In today’s world we are witnessing the rapid loss of many languages and cultures.  If you lose your language, your way of articulating your own cultural experience, if you as a writer cannot access translation, cannot have your voice heard – then your freedom of expression is challenged and under threat.

PEN International wants to defend this right and to draw attention to the erosion of cultural diversity globally.  Its translation and linguistic rights committee have drawn up the Girona Manifesto to highlight the importance of linguistic diversity.  This Manifesto will be reviewed and discussed by PEN members from across the world at this year’s Annual Congress in Belgrade.

Here is the draft Manifesto:

GIRONA MANIFESTO ON LINGUISTIC RIGHTS

PEN International brings together the writers of the world.

Fifteen years ago, the Universal Declaration of Linguistic Rights was first made public in Barcelona by PEN International’s Translation and Linguistic Rights Committee.

Today, that same Committee, gathered together in Girona, declares a Manifesto of the Universal Declaration’s ten central principles.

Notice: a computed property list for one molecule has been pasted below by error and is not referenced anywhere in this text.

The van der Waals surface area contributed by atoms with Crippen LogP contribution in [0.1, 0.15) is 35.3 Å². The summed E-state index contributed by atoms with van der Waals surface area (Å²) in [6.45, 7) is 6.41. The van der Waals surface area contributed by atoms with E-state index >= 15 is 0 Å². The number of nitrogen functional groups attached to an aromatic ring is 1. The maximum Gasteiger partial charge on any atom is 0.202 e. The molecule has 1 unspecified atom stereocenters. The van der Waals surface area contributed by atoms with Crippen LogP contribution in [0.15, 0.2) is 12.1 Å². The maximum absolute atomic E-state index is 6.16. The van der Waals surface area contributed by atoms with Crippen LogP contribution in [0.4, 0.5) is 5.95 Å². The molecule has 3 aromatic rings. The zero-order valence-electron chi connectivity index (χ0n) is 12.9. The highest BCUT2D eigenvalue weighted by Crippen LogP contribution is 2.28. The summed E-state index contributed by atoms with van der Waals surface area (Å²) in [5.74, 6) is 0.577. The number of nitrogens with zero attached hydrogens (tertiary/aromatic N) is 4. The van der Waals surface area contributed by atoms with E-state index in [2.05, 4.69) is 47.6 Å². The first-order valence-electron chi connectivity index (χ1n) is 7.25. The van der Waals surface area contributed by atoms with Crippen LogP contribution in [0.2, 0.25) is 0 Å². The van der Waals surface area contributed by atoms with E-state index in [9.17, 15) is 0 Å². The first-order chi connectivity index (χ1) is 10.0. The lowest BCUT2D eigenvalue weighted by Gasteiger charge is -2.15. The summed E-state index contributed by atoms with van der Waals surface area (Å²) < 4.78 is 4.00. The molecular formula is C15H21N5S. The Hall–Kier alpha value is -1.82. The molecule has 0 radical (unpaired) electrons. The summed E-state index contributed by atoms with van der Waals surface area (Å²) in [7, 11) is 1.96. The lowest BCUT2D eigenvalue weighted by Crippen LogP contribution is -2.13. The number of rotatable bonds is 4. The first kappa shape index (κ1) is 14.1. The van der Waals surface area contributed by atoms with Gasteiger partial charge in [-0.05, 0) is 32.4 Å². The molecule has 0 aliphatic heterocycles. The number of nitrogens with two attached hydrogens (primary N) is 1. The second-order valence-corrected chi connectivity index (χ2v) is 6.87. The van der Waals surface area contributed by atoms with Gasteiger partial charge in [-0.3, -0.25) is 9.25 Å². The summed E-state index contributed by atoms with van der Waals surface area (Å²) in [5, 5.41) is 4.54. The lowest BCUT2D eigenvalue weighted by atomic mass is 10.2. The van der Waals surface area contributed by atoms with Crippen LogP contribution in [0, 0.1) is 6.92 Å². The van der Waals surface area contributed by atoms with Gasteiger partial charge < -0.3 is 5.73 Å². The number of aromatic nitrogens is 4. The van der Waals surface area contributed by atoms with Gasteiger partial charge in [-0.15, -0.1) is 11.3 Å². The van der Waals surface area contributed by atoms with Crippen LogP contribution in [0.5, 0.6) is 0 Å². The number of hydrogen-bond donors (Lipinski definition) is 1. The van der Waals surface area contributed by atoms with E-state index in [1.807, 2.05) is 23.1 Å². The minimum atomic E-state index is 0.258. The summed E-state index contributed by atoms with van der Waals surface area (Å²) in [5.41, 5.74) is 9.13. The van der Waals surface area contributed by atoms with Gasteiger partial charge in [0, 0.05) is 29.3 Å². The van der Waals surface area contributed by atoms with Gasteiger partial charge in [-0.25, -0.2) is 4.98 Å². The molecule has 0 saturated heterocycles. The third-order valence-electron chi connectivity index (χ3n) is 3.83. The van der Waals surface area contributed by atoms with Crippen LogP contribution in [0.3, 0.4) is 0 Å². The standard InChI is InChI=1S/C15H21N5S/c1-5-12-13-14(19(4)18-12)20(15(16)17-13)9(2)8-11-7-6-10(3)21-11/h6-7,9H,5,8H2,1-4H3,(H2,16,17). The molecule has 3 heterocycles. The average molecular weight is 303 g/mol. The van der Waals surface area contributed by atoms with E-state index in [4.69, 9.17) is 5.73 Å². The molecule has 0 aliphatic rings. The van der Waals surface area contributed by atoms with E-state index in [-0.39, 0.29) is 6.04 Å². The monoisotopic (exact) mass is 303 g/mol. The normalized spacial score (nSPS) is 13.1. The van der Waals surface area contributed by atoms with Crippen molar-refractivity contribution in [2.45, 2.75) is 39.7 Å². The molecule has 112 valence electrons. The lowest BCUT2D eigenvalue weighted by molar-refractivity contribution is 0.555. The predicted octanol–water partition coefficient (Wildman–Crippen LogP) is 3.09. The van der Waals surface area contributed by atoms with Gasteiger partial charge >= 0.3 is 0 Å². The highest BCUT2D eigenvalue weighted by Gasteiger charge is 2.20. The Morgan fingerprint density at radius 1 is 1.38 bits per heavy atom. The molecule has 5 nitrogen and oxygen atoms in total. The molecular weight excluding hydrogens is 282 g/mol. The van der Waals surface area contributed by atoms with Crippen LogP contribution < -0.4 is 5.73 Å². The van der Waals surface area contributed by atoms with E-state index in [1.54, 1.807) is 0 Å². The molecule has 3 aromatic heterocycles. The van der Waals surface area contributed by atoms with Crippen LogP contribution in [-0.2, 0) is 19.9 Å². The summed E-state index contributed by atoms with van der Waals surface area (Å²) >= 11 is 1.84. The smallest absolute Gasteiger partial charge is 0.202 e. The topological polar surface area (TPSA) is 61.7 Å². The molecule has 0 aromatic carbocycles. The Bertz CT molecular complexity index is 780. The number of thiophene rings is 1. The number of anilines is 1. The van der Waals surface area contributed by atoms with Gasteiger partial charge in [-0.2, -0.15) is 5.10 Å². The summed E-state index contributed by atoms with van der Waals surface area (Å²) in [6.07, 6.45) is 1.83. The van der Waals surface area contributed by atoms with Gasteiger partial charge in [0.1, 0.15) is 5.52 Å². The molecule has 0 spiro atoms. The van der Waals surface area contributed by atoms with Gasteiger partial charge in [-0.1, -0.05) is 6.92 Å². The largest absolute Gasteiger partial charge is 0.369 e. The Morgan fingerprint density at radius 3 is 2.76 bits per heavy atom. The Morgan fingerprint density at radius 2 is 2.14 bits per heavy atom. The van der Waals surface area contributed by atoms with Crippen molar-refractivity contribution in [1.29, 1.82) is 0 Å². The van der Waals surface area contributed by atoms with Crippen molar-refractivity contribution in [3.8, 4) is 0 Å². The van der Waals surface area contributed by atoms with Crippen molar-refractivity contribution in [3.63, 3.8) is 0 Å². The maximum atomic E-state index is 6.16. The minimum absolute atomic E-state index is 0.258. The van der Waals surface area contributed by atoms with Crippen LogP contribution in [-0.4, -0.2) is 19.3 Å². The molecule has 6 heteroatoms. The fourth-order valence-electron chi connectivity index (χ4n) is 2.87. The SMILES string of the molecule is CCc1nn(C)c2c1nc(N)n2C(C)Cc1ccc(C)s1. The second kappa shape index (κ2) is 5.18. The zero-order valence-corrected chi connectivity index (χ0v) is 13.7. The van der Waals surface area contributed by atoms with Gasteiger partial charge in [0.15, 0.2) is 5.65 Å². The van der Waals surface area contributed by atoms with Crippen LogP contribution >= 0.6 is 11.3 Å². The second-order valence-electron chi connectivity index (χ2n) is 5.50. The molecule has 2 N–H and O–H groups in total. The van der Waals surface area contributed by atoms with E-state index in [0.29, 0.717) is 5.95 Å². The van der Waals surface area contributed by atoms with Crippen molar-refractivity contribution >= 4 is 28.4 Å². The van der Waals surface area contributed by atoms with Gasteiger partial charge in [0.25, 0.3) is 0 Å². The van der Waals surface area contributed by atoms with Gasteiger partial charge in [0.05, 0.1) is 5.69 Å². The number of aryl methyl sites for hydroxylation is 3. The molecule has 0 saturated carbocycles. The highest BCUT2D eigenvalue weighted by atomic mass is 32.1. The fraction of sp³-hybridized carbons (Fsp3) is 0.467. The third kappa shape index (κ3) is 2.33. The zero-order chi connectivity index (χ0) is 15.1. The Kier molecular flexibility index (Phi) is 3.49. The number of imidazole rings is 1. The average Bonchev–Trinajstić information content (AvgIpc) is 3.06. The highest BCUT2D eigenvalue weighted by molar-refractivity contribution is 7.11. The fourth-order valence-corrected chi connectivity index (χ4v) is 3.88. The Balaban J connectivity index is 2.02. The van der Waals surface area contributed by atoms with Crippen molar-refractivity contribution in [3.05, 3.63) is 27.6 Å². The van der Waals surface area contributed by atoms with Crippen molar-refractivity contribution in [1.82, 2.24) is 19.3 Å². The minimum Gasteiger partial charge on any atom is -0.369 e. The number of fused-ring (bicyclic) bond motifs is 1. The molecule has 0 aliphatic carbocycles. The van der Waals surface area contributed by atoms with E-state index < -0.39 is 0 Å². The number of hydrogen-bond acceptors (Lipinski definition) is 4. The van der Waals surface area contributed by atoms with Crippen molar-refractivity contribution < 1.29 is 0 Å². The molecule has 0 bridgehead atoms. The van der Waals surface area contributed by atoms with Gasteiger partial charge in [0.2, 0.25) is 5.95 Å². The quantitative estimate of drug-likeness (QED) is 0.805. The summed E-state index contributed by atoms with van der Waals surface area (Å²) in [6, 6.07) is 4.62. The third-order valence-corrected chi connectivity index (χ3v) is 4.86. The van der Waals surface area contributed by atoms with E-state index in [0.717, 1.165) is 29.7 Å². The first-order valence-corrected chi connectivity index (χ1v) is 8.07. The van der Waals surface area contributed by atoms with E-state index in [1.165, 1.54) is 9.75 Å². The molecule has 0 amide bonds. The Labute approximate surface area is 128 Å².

1. Linguistic diversity is a world heritage that must be valued and protected.

2. Respect for all languages and cultures is fundamental to the process of constructing and maintaining dialogue and peace in the world.

3. All individuals learn to speak in the heart of a community that gives them life, language, culture and identity.

4. Different languages and different ways of speaking are not only means of communication; they are also the milieu in which humans grow and cultures are built.

5. Every linguistic community has the right for its language to be used as an official language in its territory.

6. School instruction must contribute to the prestige of the language spoken by the linguistic community of the territory.

7. It is desirable for citizens to have a general knowledge of various languages, because it favours empathy and intellectual openness, and contributes to a deeper knowledge of one’s own tongue.

8. The translation of texts, especially the great works of various cultures, represents a very important element in the necessary process of greater understanding and respect among human beings.

9. The media is a privileged loudspeaker for making linguistic diversity work and for competently and rigorously increasing its prestige.

10. The right to use and protect one’s own language must be recognized by the United Nations as one of the fundamental human rights.
Committee of Translation and Linguistic Rights of PEN International

Girona, 13th of May 2011